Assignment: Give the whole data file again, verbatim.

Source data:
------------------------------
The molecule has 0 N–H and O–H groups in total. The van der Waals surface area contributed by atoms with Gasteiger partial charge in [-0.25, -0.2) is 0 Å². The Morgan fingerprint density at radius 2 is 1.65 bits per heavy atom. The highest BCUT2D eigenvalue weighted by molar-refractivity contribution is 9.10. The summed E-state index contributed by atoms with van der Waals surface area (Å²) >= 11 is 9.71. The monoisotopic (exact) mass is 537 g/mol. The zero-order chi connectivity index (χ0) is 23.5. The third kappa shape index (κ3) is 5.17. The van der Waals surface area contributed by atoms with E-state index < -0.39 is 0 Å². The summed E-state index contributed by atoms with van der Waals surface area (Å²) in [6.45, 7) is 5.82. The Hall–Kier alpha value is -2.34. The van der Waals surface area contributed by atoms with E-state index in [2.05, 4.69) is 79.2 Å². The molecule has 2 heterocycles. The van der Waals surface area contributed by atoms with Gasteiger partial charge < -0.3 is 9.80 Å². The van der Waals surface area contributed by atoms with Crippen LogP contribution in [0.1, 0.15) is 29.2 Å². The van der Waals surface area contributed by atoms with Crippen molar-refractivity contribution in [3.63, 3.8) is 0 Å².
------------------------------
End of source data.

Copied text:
The molecule has 0 N–H and O–H groups in total. The van der Waals surface area contributed by atoms with Gasteiger partial charge in [-0.25, -0.2) is 0 Å². The Morgan fingerprint density at radius 2 is 1.65 bits per heavy atom. The highest BCUT2D eigenvalue weighted by molar-refractivity contribution is 9.10. The summed E-state index contributed by atoms with van der Waals surface area (Å²) >= 11 is 9.71. The monoisotopic (exact) mass is 537 g/mol. The zero-order chi connectivity index (χ0) is 23.5. The third kappa shape index (κ3) is 5.17. The van der Waals surface area contributed by atoms with E-state index < -0.39 is 0 Å². The summed E-state index contributed by atoms with van der Waals surface area (Å²) in [6.45, 7) is 5.82. The Hall–Kier alpha value is -2.34. The van der Waals surface area contributed by atoms with E-state index in [2.05, 4.69) is 79.2 Å². The molecule has 2 heterocycles. The van der Waals surface area contributed by atoms with Gasteiger partial charge < -0.3 is 9.80 Å². The van der Waals surface area contributed by atoms with Crippen LogP contribution in [0.1, 0.15) is 29.2 Å². The van der Waals surface area contributed by atoms with Crippen molar-refractivity contribution in [3.63, 3.8) is 0 Å².